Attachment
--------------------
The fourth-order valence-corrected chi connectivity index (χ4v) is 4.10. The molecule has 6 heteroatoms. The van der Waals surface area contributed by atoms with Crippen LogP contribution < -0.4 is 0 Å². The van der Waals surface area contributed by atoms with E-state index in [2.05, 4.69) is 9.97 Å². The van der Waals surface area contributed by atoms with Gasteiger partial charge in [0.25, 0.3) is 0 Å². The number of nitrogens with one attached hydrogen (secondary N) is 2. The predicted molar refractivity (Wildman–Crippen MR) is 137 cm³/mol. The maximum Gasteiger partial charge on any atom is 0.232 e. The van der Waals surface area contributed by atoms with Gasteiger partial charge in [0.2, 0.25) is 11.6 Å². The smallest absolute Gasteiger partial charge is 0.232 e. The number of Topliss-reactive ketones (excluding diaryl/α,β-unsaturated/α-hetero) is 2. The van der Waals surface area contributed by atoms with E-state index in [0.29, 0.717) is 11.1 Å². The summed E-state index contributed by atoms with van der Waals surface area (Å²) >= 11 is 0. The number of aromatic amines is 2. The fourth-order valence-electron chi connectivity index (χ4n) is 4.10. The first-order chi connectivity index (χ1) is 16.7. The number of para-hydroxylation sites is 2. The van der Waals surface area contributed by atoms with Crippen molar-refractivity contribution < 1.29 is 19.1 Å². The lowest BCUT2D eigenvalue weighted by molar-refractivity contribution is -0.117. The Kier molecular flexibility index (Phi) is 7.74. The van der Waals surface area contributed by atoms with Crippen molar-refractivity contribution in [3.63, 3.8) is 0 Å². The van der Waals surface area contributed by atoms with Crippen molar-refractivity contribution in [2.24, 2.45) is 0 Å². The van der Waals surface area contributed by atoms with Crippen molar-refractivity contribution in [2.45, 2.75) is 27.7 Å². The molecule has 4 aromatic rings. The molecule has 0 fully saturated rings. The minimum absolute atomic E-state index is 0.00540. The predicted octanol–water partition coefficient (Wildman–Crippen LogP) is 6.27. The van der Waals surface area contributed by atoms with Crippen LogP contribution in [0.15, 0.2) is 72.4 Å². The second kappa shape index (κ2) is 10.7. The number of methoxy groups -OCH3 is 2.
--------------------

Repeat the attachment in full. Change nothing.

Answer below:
The fourth-order valence-corrected chi connectivity index (χ4v) is 4.10. The molecule has 6 heteroatoms. The van der Waals surface area contributed by atoms with Crippen LogP contribution < -0.4 is 0 Å². The van der Waals surface area contributed by atoms with E-state index in [2.05, 4.69) is 9.97 Å². The van der Waals surface area contributed by atoms with Gasteiger partial charge in [0.25, 0.3) is 0 Å². The number of nitrogens with one attached hydrogen (secondary N) is 2. The predicted molar refractivity (Wildman–Crippen MR) is 137 cm³/mol. The maximum Gasteiger partial charge on any atom is 0.232 e. The van der Waals surface area contributed by atoms with Gasteiger partial charge in [0.2, 0.25) is 11.6 Å². The smallest absolute Gasteiger partial charge is 0.232 e. The number of Topliss-reactive ketones (excluding diaryl/α,β-unsaturated/α-hetero) is 2. The van der Waals surface area contributed by atoms with E-state index in [0.29, 0.717) is 11.1 Å². The summed E-state index contributed by atoms with van der Waals surface area (Å²) >= 11 is 0. The number of aromatic amines is 2. The fourth-order valence-electron chi connectivity index (χ4n) is 4.10. The first-order chi connectivity index (χ1) is 16.7. The number of para-hydroxylation sites is 2. The van der Waals surface area contributed by atoms with Crippen molar-refractivity contribution < 1.29 is 19.1 Å². The lowest BCUT2D eigenvalue weighted by molar-refractivity contribution is -0.117. The Kier molecular flexibility index (Phi) is 7.74. The van der Waals surface area contributed by atoms with Crippen molar-refractivity contribution in [3.63, 3.8) is 0 Å². The van der Waals surface area contributed by atoms with Crippen molar-refractivity contribution in [2.24, 2.45) is 0 Å². The van der Waals surface area contributed by atoms with Crippen molar-refractivity contribution in [2.45, 2.75) is 27.7 Å². The molecule has 4 aromatic rings. The molecule has 0 fully saturated rings. The minimum absolute atomic E-state index is 0.00540. The predicted octanol–water partition coefficient (Wildman–Crippen LogP) is 6.27. The van der Waals surface area contributed by atoms with Crippen LogP contribution in [0.15, 0.2) is 72.4 Å². The second kappa shape index (κ2) is 10.7. The number of methoxy groups -OCH3 is 2.